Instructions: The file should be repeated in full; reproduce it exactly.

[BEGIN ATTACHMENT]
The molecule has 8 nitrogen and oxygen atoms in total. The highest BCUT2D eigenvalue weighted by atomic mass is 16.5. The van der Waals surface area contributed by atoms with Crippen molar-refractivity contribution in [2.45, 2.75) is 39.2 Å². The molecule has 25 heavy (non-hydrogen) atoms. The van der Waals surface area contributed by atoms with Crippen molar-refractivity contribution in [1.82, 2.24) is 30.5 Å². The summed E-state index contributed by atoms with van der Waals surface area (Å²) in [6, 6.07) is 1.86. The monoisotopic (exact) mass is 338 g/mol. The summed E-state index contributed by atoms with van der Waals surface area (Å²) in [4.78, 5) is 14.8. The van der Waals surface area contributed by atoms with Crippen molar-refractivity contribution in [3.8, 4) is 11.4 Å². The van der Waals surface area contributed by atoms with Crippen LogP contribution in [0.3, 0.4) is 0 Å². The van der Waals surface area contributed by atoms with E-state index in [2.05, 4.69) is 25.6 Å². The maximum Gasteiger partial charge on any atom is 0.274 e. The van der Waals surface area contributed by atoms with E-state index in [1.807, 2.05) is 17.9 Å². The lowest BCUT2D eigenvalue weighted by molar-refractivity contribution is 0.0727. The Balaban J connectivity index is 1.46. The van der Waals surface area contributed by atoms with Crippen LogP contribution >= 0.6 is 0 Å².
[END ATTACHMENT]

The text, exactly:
The molecule has 8 nitrogen and oxygen atoms in total. The highest BCUT2D eigenvalue weighted by atomic mass is 16.5. The van der Waals surface area contributed by atoms with Crippen molar-refractivity contribution in [2.45, 2.75) is 39.2 Å². The molecule has 25 heavy (non-hydrogen) atoms. The van der Waals surface area contributed by atoms with Crippen molar-refractivity contribution in [1.82, 2.24) is 30.5 Å². The summed E-state index contributed by atoms with van der Waals surface area (Å²) in [6, 6.07) is 1.86. The monoisotopic (exact) mass is 338 g/mol. The summed E-state index contributed by atoms with van der Waals surface area (Å²) in [4.78, 5) is 14.8. The van der Waals surface area contributed by atoms with Crippen molar-refractivity contribution in [3.8, 4) is 11.4 Å². The van der Waals surface area contributed by atoms with Crippen LogP contribution in [0.3, 0.4) is 0 Å². The van der Waals surface area contributed by atoms with E-state index in [2.05, 4.69) is 25.6 Å². The maximum Gasteiger partial charge on any atom is 0.274 e. The van der Waals surface area contributed by atoms with E-state index in [1.807, 2.05) is 17.9 Å². The lowest BCUT2D eigenvalue weighted by molar-refractivity contribution is 0.0727. The Balaban J connectivity index is 1.46. The van der Waals surface area contributed by atoms with Crippen LogP contribution >= 0.6 is 0 Å².